It was at this time that Mary wrote her first book, Musical Instruments of the West (Batsford, 1978) which was later translated into Japanese and Spanish (shown in our main image). The Musical Times wrote:  “Mary Remnant has written what is without doubt the best short book on all the musical instruments of the West, and quite possibly the best book of any size currently available on the subject.”   She contributed to The New Grove Dictionary of Music and Musicians (1980) and to the New Grove Dictionary of Musical Instruments (1984).  Her first book was revised and enlarged as Musical Instruments: An Illustrated History from Antiquity to the Present (Batsford, 1989).

She took part in many recordings and broadcasts of mediaeval music with groups and as soloist, directing the music of ‘From Every Shire’s End’, a 1968 American documentary about Chaucer’s England, recording music for Beowulf for the BBC and the WNYC of New York, also appearing on BBC TV in 1977 with Reginald Bosenquet and Angela Rippon, playing her reconstruction of the Sutton Hoo Lyre.  She also recorded music for the 1987 Age of Chivalry exhibition for the V&A.

Mary always preferred live performance and she considered her solo lecture-recitals to be her “unique contribution to the musical world”. Always performing with slides from her iconographical research to illustrate the origins of the instruments themselves, her recitals were acclaimed across Britain, France, Italy, Switzerland and the USA. Her first was in 1961 and over the next 53 years she performed to audiences ranging from universities to primary schools with programmes such as ‘Musical Animals in Mediaeval Art’ and ‘Music in Paintings at the National Gallery’ appearing regularly at the Purcell Room from 1968 until 1999. She also lectured in French, (and even on one occasion, Italian) in 1979 at Rouen and Caen for the Annee des Abbayes Normandes.

In 1980 she was the first soloist to have a tour arranged by the Early Music Network and the Arts Council. Her chosen subject was the pilgrimage routes to Santiago de Compostela for which her organistrum, copied from the Portico de la Gloria (1188) at the Cathedral of Santiago de Compostela, was made by Alan Crumpler.

Alan Crumpler made many instruments for Mary including a mandora, a mediaeval fiddle and a harp depicted in the Westminster Psalter. Other instruments she commissioned include a copy of the C14th Billingsgate trumpet by Frank Tomes, a symphonie and a crwth by Bernard Ellis, a psaltery by Colin Booth and a set of mediaeval bells made by the Whitechapel Bell foundry.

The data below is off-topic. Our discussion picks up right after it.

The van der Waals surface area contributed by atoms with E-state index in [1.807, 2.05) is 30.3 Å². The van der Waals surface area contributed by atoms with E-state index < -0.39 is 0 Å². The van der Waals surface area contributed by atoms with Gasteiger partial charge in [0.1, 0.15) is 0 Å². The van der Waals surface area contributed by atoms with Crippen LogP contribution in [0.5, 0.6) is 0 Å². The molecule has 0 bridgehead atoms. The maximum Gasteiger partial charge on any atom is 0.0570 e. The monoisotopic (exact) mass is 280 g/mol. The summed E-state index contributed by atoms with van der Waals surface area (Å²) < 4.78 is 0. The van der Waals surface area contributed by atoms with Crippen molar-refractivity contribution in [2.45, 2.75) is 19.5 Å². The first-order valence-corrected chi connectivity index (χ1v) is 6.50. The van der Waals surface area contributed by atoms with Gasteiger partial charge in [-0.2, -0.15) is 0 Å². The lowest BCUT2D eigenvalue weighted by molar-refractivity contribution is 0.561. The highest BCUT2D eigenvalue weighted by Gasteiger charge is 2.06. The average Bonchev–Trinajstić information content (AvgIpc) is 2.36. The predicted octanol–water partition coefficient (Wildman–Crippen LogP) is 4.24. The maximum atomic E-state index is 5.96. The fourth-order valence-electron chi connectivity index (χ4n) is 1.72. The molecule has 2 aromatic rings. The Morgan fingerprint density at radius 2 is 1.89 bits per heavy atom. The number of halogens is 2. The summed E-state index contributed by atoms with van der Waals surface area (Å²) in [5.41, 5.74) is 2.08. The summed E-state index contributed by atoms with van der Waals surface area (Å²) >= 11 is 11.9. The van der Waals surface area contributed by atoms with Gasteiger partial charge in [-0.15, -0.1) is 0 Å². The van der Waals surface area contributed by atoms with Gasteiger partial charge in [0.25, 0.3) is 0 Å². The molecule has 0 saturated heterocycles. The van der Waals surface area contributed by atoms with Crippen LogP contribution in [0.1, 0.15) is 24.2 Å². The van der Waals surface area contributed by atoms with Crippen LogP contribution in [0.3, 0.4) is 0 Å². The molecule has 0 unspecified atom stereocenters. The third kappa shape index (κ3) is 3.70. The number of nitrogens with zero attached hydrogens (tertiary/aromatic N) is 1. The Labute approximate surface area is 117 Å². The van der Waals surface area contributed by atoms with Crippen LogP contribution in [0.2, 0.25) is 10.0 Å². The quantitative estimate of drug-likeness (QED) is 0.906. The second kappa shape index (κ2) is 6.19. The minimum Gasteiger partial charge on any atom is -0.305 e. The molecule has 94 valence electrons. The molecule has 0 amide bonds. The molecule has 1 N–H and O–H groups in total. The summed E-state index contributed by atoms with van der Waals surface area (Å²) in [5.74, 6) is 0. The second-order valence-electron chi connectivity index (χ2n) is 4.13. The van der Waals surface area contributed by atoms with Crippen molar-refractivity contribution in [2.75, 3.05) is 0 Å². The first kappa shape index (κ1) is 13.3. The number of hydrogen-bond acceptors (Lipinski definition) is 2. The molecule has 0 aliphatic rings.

Her second book, Early English Bowed Instruments from Anglo-Saxon to Tudor Times (Clarendon Press, 1986) received the Nicholas Bessaraboff Prize, the very first person to receive this prestigious international award from the American Musical Instrument Society.  Howard Mayer Brown of the University of Chicago wrote: “Her book sets a new standard for the study of instruments and instrumental practices” and in the official award citation:

Mary Remnant has assembled a vast collection of pictures…. She has carefully and imaginatively interpreted the information they give us … about the details of construction and about the playing techniques of musical instruments during the Middle Ages and Renaissance…. [she]has written a path-breaking book, which can serve as an example of the ways musical iconography can help performers, instrument makers, and scholars alike.

Her Catholic faith was central to everything she did, and particularly in the lecture-recital programmes she devised on the various Pilgrimage routes:  ‘Music on the Road to Santiago de Compostela’ and ‘Pilgrims and Music on the Way to Walsingham’ being among the long fascinating list of lecture- recitals she performed across Europe and in the USA.

On 11 September 2016 she was made a Dame of St Gregory at a ceremony at her parish church the Servite Church in Fulham Road, Chelsea in recognition of her many achievements.  The Confraternity of St James was founded in her house on 13 January 1983 and has grown to several thousand members (Click here for more information). She directed the Confraternity Choir in many of her performances.

Mary kept working, even devising new programmes right up until 2015 including ‘Music minstrels and Instruments in the early years of Exeter College, Oxford’ to mark the seventh centenary of the College, performed there in 2013. Having noticed that Catte Street ran behind Exeter College (beside the Bodleian Library), she decided to include the Cheshire Cat from ‘Alice in Wonderland’ on the illustrated programme which gave her great amusement. The last programme she devised was ‘Music and Instruments in the age of the Early Servites to that of St Philip Neri’, celebrating 150 years since the first Servite Friars arrived in London. This had two performances, one for her parish church but given at St Mary’s University Twickenham in 2014 and the following year at the Brompton Oratory. This was to be her last performance.

Examples of several programmes specially illustrated for Mary Remnant by the Author.

The main part of her archive of iconographical research consists of thousands of photographs taken over a lifetime, motoring across Europe and the UK in her slightly battered Morris Minor Traveller covered in stickers from every place she visited. They will be preserved with her collection of 150 musical instruments at the Museum of Music History which includes a bird whistle from c.500 BC. Mary became a member of the Advisory Committee soon after the Museum of Music History was founded in 2003 – one of the very last things she attended was the meeting on 10 December 2019, two days before a severe fall from which she never recovered.  She died 15th May 2020 aged 85.

A vegetarian with a love of animals, particularly her many catsMary will be remembered for her scrupulous honesty and meticulous attention to detail which pervaded everything she did, including her research and scholarship. A very kind and loyal friend, she kept in contact with an international network of colleagues, family and former pupils to the end of her life.  She is greatly missed by all.


Nicholas Lane
© Museum of Music History 2021